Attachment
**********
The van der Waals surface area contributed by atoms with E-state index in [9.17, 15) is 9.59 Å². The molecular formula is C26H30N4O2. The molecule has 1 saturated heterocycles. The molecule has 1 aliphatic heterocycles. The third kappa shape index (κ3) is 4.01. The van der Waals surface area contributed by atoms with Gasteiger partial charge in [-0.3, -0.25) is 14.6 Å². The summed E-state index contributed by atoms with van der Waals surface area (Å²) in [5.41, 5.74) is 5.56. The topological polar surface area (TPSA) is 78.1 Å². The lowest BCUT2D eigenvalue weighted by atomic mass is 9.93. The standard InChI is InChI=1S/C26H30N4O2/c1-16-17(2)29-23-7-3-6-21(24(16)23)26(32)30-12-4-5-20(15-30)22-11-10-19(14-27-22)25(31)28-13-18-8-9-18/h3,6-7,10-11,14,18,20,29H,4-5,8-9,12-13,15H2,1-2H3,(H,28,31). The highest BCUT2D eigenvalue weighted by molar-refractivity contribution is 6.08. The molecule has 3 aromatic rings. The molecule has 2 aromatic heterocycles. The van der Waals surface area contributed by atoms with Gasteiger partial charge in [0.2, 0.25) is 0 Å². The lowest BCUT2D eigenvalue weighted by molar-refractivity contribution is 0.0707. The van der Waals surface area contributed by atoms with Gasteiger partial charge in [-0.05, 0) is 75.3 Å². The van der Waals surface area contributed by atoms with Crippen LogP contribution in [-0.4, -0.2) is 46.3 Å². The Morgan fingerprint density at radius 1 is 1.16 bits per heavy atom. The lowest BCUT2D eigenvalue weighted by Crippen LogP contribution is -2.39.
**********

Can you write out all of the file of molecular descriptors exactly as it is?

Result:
The van der Waals surface area contributed by atoms with E-state index in [9.17, 15) is 9.59 Å². The molecular formula is C26H30N4O2. The molecule has 1 saturated heterocycles. The molecule has 1 aliphatic heterocycles. The third kappa shape index (κ3) is 4.01. The van der Waals surface area contributed by atoms with Gasteiger partial charge in [-0.3, -0.25) is 14.6 Å². The summed E-state index contributed by atoms with van der Waals surface area (Å²) in [5.41, 5.74) is 5.56. The topological polar surface area (TPSA) is 78.1 Å². The lowest BCUT2D eigenvalue weighted by atomic mass is 9.93. The standard InChI is InChI=1S/C26H30N4O2/c1-16-17(2)29-23-7-3-6-21(24(16)23)26(32)30-12-4-5-20(15-30)22-11-10-19(14-27-22)25(31)28-13-18-8-9-18/h3,6-7,10-11,14,18,20,29H,4-5,8-9,12-13,15H2,1-2H3,(H,28,31). The highest BCUT2D eigenvalue weighted by molar-refractivity contribution is 6.08. The molecule has 3 aromatic rings. The molecule has 2 aromatic heterocycles. The van der Waals surface area contributed by atoms with Gasteiger partial charge in [0.2, 0.25) is 0 Å². The lowest BCUT2D eigenvalue weighted by molar-refractivity contribution is 0.0707. The van der Waals surface area contributed by atoms with Gasteiger partial charge in [-0.05, 0) is 75.3 Å². The van der Waals surface area contributed by atoms with Crippen LogP contribution in [-0.4, -0.2) is 46.3 Å². The Morgan fingerprint density at radius 1 is 1.16 bits per heavy atom. The lowest BCUT2D eigenvalue weighted by Crippen LogP contribution is -2.39.